• Sha Y, Minko IG, Malik CK, Rizzo CJ, Lloyd RS. Error prone replication bypass of the imidazole ring-opened formamidopyrimidine deoxyguanosine adduct. Environ Mol Mutagen 2017; PMCID: PMC5476229 Editors Choice Award
  • Minko IG, Jacobs AC, de Leon AR, Gruppi F, Donley N, Harris TM, Rizzo CJ, McCullough AK, Lloyd RS. Catalysts of DNA Strand Cleavage at Apurinic/Apyrimidinic Sites. Nature Sci Reports 2016; PMCID: PMC4929455
  • Minko IG, Earley LF, Larlee KE, Lin YC, Lloyd RS. Pyrosequencing: applicability for studying DNA damage-induced mutagenesis. Environ Mol Mutagen 2014 PMID: 24962778 PMCID: PMC4197070
  • Vartanian V, Minko IG, Chawanthayatham S, Egner PA, Lin YC, Earley LF, Makar R, Eng JR, Camp MT, Li L, Stone MP, Lasarev MR, Groopman JD, Croy RG, Essigmann JM, McCullough AK, Lloyd RS. NEIL1 protects against aflatoxin-induced hepatocellular carcinoma in mice. Proc Natl Acad Sci, USA 2017 PMCID: PMC5402411
  • In addition, our laboratories have investigated the cellular pathways for the repair of DNA-protein crosslinks that form as a consequence of reactive aldehyde exposure. Exposure to DPC-inducing adducts has been linked with nasopharyngeal cancers and leukemia. We used a comprehensive array of over 300 genes representing all major human DNA damage response pathways to assess cell proliferation following siRNA knockdown and subsequent formaldehyde treatment. Although there were gene-specific differences among the different cell lines, four cellular pathways were determined to mitigate formaldehyde toxicity: homologous recombination, double-strand break repair, ionizing radiation response, and DNA replication. The contributions of the different genetic contexts of the cell lines were examined using exome sequencing and Cancer Cell Line Encyclopedia genomic data. These results provide a foundation for detailed mechanistic analyses of pathway involvement and susceptibilities to environmentally-induced DNA-protein crosslinks.
  • Juarez, E, Chambwe, N, Tang, W, Mitchell, AD, Owen, N, Kumari, A., Monnat, RJ, McCullough, AK. An RNAi screen in human cell lines reveals conserved DNA damage repair pathways that mitigate formaldehyde sensitivity. DNA Repair 2018 Dec; 72:1-9.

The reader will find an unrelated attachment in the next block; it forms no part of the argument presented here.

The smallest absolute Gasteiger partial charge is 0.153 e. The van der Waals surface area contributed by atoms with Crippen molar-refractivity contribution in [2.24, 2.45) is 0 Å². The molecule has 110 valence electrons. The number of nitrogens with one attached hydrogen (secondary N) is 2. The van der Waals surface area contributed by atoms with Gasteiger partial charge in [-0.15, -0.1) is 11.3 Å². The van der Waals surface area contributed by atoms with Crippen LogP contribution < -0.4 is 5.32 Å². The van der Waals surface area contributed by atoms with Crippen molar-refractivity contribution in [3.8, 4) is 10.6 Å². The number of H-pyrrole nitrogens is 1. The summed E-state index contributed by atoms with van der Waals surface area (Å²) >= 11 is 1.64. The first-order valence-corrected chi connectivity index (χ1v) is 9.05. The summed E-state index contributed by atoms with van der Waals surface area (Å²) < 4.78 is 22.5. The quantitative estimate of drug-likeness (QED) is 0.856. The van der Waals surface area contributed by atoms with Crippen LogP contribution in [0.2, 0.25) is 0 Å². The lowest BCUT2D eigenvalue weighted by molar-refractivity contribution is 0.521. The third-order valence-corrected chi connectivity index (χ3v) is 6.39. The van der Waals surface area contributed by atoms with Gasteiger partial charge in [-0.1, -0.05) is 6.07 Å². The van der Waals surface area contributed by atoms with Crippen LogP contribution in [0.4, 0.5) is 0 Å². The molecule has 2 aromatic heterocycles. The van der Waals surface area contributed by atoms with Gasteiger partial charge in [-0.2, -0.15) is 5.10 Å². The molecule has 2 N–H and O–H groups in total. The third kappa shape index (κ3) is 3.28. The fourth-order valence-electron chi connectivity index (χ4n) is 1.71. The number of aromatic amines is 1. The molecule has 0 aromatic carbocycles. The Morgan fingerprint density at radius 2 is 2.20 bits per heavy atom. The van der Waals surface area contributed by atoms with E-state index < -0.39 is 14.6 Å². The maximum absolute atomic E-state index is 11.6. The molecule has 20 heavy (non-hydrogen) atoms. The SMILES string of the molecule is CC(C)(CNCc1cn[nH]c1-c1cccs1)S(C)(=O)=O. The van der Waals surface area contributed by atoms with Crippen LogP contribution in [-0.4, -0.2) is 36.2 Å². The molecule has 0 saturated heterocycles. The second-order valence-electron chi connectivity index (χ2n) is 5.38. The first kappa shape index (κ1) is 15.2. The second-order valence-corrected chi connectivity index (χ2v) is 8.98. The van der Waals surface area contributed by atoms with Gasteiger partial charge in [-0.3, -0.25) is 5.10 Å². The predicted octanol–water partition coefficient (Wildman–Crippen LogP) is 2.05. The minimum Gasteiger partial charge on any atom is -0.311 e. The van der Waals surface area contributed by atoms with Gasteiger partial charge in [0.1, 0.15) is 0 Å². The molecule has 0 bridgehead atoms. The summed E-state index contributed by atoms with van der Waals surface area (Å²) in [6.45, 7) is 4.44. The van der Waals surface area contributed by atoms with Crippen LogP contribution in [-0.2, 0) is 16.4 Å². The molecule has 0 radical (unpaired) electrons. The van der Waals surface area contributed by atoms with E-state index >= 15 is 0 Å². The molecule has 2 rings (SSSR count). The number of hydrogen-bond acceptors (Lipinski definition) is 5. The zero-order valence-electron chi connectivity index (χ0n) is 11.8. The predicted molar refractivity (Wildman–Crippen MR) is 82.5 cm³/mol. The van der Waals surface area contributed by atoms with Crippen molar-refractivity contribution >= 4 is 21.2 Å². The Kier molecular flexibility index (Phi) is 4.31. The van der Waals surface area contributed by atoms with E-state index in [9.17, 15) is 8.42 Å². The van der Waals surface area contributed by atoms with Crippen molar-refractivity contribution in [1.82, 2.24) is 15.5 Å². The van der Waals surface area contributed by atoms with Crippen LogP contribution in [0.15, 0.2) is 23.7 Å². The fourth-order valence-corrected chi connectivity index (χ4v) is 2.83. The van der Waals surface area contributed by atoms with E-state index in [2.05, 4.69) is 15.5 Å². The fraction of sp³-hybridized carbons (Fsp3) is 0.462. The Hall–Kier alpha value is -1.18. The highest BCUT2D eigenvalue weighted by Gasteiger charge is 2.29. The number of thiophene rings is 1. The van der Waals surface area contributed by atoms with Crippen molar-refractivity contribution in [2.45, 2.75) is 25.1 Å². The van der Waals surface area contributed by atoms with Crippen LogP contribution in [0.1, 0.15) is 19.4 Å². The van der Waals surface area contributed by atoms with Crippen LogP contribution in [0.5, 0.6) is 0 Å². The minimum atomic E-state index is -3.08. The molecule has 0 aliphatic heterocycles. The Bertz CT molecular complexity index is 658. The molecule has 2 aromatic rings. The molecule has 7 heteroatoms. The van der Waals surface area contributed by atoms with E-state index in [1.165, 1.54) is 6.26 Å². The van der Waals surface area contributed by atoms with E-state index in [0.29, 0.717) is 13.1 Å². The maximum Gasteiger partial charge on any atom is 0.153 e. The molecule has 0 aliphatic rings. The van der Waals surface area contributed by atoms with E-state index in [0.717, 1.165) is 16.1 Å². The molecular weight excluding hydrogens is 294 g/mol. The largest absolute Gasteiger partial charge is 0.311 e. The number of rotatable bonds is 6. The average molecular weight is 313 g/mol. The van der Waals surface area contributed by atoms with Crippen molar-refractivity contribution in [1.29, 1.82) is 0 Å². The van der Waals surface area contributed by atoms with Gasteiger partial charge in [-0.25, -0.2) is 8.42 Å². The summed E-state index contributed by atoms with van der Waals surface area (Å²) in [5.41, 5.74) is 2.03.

The prevalence of human obesity continues to rise, with one-third of all U.S. adults classified as obese, and another one-third overweight. Ramifications of this growing trend are highly correlated with comorbidities in a variety of other major secondary medical conditions including elevated heart disease, stroke, type 2 diabetes, fatty liver disease, chronic inflammation, and certain types of cancer. These medical conditions have enormous financial impacts on healthcare and insurance costs that are associated with the treatment and ongoing care for these individuals. Although this epidemic must be first addressed through education concerning the benefits of exercise, balanced diet, and adequate sleep, there are numerous circumstances in which weight gain is highly anticipated as a result of disease progression or pharmacologic treatment. Treatment of such patient populations represents large financial markets in which prevention of weight gain is a win-win-win situation for the patient, healthcare provider and insurance providers. To meet these challenges, our research has identified a mechanism through which diet- or genetic-induced weight gain can be largely prevented by increasing the DNA repair capacity in mitochondria. We propose to translate our findings into pharmacologically tractable approaches. Our goals are to optimize the structure of drug-like molecules that have been selected for enhanced catalytic activity and increased repair activity in mitochondrial DNA.

  • Komakula SSB, Tumova J, Kumaraswamy D, Burchat N, Vartanian V, Ye H, Dobrzyn A, Lloyd RS, Sampath H. The DNA Repair Protein OGG1 Protects Against Obesity by Altering Mitochondrial Energetics in White Adipose Tissue. Sci Rep. 2018 Oct 5;8(1):14886